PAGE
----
Incident Report = Police Report per DOHA Administrative Judges

But even in contractor cases, the confrontation right is not absolute. The government frequently relies upon the “business records exception” under the Federal Rules of Evidence to claim that a JPAS incident report does not require an authenticating witness. The problem with this argument is that the business records exception is an exception to another Federal Rule of Evidence – the prohibition on use of hearsay like unsubstantiated rumors against the accused – which contains a caveat prohibiting documents prepared “in anticipation of litigation” from being characterized as business records. When DOHA Administrative Judges admit JPAS incident reports into evidence over objection under the business records exception they disregard that critical caveat, often by claiming that the employer had a “duty” to submit the report under DoD regulation and likening an incident report to a police report under yet another rule of evidence.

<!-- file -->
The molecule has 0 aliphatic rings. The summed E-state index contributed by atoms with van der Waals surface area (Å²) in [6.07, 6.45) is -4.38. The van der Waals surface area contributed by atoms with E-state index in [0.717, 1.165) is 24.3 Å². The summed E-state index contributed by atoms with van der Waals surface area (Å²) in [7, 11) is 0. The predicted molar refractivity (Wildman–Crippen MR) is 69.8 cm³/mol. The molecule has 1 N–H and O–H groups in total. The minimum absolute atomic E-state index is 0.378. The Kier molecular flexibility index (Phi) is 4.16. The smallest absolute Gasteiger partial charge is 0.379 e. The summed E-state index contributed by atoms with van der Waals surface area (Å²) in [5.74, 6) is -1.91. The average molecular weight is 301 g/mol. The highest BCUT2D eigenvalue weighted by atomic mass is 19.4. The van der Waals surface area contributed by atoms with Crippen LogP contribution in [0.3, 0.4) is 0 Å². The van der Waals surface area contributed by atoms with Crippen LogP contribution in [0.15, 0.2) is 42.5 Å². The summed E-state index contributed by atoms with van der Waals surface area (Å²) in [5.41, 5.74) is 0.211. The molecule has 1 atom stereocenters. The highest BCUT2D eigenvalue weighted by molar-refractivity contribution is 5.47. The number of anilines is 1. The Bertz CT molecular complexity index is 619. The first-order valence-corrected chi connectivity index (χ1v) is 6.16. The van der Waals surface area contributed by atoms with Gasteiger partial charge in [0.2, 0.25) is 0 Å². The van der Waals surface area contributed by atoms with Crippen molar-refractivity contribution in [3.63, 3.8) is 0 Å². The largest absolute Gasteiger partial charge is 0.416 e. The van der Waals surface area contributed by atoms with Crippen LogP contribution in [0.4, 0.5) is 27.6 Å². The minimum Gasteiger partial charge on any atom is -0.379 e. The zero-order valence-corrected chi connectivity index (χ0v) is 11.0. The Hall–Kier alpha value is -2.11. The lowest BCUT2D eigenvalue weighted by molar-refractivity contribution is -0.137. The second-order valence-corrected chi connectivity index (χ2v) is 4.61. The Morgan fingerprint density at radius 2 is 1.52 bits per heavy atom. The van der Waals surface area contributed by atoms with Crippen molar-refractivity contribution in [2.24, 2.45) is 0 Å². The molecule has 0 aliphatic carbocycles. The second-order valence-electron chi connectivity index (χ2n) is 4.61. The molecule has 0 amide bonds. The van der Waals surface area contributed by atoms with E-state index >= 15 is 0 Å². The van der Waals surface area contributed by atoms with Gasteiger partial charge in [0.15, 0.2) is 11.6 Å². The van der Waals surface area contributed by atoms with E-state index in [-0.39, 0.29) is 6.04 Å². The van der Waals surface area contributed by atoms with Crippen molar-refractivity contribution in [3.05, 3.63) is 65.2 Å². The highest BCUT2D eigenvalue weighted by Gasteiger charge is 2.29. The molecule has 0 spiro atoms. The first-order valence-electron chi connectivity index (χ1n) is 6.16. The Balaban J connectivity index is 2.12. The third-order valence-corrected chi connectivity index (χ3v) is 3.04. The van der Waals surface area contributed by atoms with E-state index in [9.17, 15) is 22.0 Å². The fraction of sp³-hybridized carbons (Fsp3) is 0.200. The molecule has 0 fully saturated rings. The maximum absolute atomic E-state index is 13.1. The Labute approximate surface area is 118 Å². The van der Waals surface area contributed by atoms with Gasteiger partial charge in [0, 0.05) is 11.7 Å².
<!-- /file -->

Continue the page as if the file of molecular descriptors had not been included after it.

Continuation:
Subjectivity Undercuts Credibility

Such claims fail to account for the significant subjectivity involved in determining most of the time what is or isn’t “adverse” information; a subjective determination is the antithesis of a duty. Also, there are key differences between police reports and JPAS incident reports – not the least of which that a police officer taking a report theoretically has no relationship with the subject of that report, whereas personality conflicts and other motivations can sometimes infect the employer-employee relationship. Where ulterior motives do exist, they undercut the credibility of the allegations. 

Police Report Vs. Business Records Comparison Should Clarify

Compare this to true business records, which the law has long described as documents relevant to the accused’s guilt or innocence only by happenstance, thereby entitling them to enhanced presumptions of reliability and accuracy. For example, an auto mechanic’s repair records in a case where a manslaughter defendant is accused of running over his victim. The defendant’s defense is that his brakes failed. Records that the brakes had just recently been checked and were noted to be in good working order are certainly relevant. Since the mechanic had no idea at the time he checked the brakes that the records he prepared could later become relevant in a criminal trial, they also would likely qualify for admission as evidence by the prosecution under the business records exception.